Sunday, March 13, 2011

Gate, Gate

Today it feels like we mark not just the first day of late afternoon light, but also the end of a period of mourning here that began with Jerome's death on a Sunday three months ago. There has undoubtedly been a feeling of heaviness in the community, and I think a number of people have been thinking that Lou's funeral would be the transition point away from this.
It has been a long day - see below - but also a very satisfying one. I returned to the city in time to help with the set-up, and then a long and full rehearsal, at the end of which I still had time to eat some toast, reprint the ceremonies and get dressed. There were a lot of details to take care of but there was also a huge number of people helping to take care of things. Once I had done my part in marking out the reserved places in the Buddha Hall - there were always going to be more people coming than we could fit in there, and I was glad I was not one of the ushers who had to steer people to the dining room to watch the livestream - I felt that I could just let everything unfold, which it then proceeded to do, pretty much without mishap. There were many distinguished guests, from Zen Center and beyond, a number of whom spoke very movingly about how Lou had affected their lives. At the risk of being selective, I particularly loved Norman Fischer's pithy encapsulation of Lou's lectures, which provoked much laughter of deep recognition.
I didn't manage to take many pictures, but this was a view into the Buddha  Hall just before the ceremony as I was running around with last minute things:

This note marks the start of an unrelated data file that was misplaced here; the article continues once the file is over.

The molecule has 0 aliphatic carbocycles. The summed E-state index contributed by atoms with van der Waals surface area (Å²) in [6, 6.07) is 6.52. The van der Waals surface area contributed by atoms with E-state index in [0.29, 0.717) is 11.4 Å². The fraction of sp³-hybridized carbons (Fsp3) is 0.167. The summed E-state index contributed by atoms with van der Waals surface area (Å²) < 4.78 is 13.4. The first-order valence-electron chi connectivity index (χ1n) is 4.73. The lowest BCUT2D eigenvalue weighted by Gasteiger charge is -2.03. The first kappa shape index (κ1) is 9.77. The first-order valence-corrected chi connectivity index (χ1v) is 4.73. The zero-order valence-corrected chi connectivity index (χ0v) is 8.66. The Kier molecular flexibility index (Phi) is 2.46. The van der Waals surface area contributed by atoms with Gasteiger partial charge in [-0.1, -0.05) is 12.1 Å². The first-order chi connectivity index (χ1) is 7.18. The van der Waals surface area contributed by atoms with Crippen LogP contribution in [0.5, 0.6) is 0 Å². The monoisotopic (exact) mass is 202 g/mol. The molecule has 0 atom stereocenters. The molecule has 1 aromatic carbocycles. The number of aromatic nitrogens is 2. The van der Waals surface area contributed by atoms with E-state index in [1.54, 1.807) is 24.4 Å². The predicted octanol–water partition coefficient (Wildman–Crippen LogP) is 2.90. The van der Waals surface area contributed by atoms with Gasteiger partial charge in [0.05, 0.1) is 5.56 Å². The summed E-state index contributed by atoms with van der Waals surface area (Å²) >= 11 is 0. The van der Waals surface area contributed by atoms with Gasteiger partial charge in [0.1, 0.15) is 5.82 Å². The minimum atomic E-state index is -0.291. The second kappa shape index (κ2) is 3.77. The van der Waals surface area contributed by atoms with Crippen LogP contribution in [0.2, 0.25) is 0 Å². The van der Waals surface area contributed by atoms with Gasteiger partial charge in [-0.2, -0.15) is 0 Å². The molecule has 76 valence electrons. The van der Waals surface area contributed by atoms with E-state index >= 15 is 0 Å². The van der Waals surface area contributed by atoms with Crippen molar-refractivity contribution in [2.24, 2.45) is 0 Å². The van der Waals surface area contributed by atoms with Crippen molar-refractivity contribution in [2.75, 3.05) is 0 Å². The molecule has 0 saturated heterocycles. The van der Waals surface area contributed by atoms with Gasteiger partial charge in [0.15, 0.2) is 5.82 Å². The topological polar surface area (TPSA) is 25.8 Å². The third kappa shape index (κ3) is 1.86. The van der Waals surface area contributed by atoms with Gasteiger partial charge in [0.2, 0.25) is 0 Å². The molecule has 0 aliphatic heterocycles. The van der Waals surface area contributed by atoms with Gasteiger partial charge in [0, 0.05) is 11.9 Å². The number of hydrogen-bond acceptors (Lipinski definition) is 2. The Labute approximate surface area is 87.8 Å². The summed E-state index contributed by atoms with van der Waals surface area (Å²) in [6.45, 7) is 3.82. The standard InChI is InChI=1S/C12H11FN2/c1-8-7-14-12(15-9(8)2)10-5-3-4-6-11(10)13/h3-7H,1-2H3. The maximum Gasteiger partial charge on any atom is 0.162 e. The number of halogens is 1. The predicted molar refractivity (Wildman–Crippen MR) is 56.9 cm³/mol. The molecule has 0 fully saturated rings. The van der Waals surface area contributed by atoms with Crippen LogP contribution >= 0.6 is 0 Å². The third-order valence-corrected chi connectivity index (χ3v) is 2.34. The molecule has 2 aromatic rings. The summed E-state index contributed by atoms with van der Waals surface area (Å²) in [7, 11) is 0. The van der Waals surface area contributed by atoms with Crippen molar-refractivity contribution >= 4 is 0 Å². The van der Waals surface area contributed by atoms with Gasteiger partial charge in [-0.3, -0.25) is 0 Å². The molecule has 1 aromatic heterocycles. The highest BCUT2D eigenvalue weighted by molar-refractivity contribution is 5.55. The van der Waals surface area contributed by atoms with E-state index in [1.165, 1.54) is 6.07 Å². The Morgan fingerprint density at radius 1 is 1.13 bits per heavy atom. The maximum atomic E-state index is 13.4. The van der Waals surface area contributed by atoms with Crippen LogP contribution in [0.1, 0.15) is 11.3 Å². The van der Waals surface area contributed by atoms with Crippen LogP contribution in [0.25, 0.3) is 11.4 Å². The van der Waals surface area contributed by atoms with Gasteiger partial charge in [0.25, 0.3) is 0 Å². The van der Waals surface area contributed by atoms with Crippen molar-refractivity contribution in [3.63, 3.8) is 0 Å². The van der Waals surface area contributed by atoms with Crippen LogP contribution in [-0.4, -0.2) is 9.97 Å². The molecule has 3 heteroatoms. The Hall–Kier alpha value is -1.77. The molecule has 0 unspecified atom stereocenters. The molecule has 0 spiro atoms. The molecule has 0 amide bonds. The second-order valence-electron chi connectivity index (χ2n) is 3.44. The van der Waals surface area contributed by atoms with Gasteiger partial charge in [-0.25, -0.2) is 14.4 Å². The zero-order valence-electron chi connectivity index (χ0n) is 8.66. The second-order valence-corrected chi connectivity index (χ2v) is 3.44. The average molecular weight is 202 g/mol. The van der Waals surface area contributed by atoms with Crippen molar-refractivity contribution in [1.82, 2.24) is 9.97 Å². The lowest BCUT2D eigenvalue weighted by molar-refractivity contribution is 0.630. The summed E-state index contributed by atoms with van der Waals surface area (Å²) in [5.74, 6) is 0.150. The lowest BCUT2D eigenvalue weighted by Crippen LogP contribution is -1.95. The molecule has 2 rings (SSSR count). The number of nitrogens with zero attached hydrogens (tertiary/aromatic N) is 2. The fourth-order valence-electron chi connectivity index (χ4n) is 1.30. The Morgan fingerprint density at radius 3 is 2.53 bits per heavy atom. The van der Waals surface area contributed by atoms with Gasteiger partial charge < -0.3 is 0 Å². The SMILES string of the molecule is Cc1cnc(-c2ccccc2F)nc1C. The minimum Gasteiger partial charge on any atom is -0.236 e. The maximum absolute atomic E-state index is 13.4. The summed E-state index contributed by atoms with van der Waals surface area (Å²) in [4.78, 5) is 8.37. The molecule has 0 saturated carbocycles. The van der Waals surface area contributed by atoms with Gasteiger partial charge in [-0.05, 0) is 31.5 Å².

Last night with the boys' group at Green Gulch went smoothly enough. We had better weather than we had had doing the same thing in December, so we were able to go to the beach in the evening, in the light of the half moon, watching for newts and listening to frogs. Not only that but there was a fire still burning in one of the pits, though the boys were all keen to light their own, and we had ample smores (for those on the other side of the Atlantic and elsewhere, I understand this is typical American fare, marshmallows toasted on a stick, then eaten with a piece of chocoate and a Graham cracker - I had it for the first time at the very same spot on Muir Beach a couple of years ago as part of a City Center's residents' retreat). We didn't sleep in the zendo this time, as we thought the wake-up bell would end up being too early, with the clock change, and although in the yurt we didn't have the zendo's calming effect on the boys, we did have a nice fire going in the stove, and I got a reasonable amount of sleep, which was one aspect of this whole weekend I was worried about. The boys were not very excited to be woken at six (new time), and taken on a hike to Hope Cottage for a sunrise that did not materialise, but I was pleasantly surprised at how engaged they were when we started to discuss the precepts with them after breakfast, especially hearing how tired they claimed to be as we started. Maybe one of them - actually I hope all of them - will end up being as esteemed and loved by their community as Lou was by his.

Mount Tam and Highway 1 on a grey Sunday morning, from above Green Gulch

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